Do yourself a favor, don’t think about it, just buy this album. You’ll love it.
5.0 out of 5 stars My Favorite Aerosmith Album,
Just good old-fashioned American hard-driving rock & roll, powerful and true. Even their cover of Remember (Walking In The Sand) on this disc had a good edge to it. I love every song, my personal favorites are the first two, No Surprize and Chiquita. Chiquita features a tough, gritty Joe Perry guitar riff, and Joey Kramer hits ’em so hard it sounds like he’ll put the sticks thru ’em. If you want to hear the REAL Aerosmith, before they went Hollywood, give this one a listen.
5.0 out of 5 stars one of Aerosmith’s best albums,
From top to bottom, I consider this one of Aerosmith’s best albums and certainly up there with ‘Get Your Wings’, and their first, underrated self-titled album ‘Aerosmith’ (Dream On).
Because of when in Aerosmiths history this record was made, it doesn’t get enough credit.
Though bluesy with a few slow, tasty numbers like “Reefer Headed Woman”, the expressive “Mia”, and the surprise hit “(Remember) Walking in the Sand”, this is a rockin’ album with some straight ahead rock tunes like “Think About It”, “Chiquita”, “Cheese Cake”, “Three Mile Smile”, and “Bone to Bone”. The latter two sound like they could have easily come off the excellent “Rocks” album.
Even “No Surprize” is catchy in its own way. And while it doesn’t appeal to all Aerosmith fans, “Think About It” is actually my favorite song on the record. For fans of Aerosmith at their hardest, most aggressive, it doesn’t get any better than this.
For those of you who only know this album because of the hit “(Remember) Walking in the Sand”, there is so much more to this album than that song. In fact, I’d even go so far as to say that it is the weakest song on the record. Its also a cover of an old Shangri-Las song and not even an Aerosmith original!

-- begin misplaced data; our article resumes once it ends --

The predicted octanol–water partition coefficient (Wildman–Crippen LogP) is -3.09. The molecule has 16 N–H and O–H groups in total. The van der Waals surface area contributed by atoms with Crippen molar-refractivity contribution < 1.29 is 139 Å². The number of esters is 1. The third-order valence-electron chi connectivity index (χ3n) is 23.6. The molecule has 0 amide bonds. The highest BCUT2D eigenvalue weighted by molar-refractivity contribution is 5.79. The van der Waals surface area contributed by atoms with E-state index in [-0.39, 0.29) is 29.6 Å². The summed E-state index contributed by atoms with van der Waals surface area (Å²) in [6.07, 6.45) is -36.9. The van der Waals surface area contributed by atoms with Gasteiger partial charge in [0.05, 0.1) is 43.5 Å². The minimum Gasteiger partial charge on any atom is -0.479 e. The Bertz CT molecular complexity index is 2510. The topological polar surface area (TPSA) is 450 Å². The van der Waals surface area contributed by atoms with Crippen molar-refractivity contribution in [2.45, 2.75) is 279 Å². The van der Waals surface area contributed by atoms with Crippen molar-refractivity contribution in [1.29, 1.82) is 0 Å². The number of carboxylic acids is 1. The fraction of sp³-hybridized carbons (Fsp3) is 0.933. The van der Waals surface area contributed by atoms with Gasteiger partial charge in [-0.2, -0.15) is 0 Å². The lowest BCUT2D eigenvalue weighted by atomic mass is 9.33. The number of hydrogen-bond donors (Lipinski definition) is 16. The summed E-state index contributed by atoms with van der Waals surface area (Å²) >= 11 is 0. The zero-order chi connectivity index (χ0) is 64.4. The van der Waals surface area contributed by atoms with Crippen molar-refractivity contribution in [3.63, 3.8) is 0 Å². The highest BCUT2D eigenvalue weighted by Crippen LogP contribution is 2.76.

In summary, fans of early vintage Aerosmith should check this record out if they haven’t already. Its up there with ‘Rocks’, the first self-titled record, and ‘Get Your Wings’, and its better than the rest of them.
5.0 out of 5 stars Aerosmiths last album, before breaking up,
This is their last album that has a true garage-door band nitty-gritty sound.
5.0 out of 5 stars Switch the “N” and the “R” for the real album title.,
Like Draw The Line, this is another Aerosmith gem that often gets overlooked. This is a solid slab of straight-up rocking (with a few funky moments per usual). People also think of this as the first album without Joe Perry. But hes actually on most of the tracks and a driving force behind the albums best moments (“No Suprize”, “Chiquita”, “Cheese Cake” and “Three Mile Smile”). Hell, even the few cuts without him are decent. I like their staggering, weary version of “Remember (Walking In The Sand)”. Overall, the album has a smoky, dark and majestic quality I really dig. These late ’70s albums of Aerosmith are exactly the kind the Stones should have been recording after Exile.
CHECK and buy: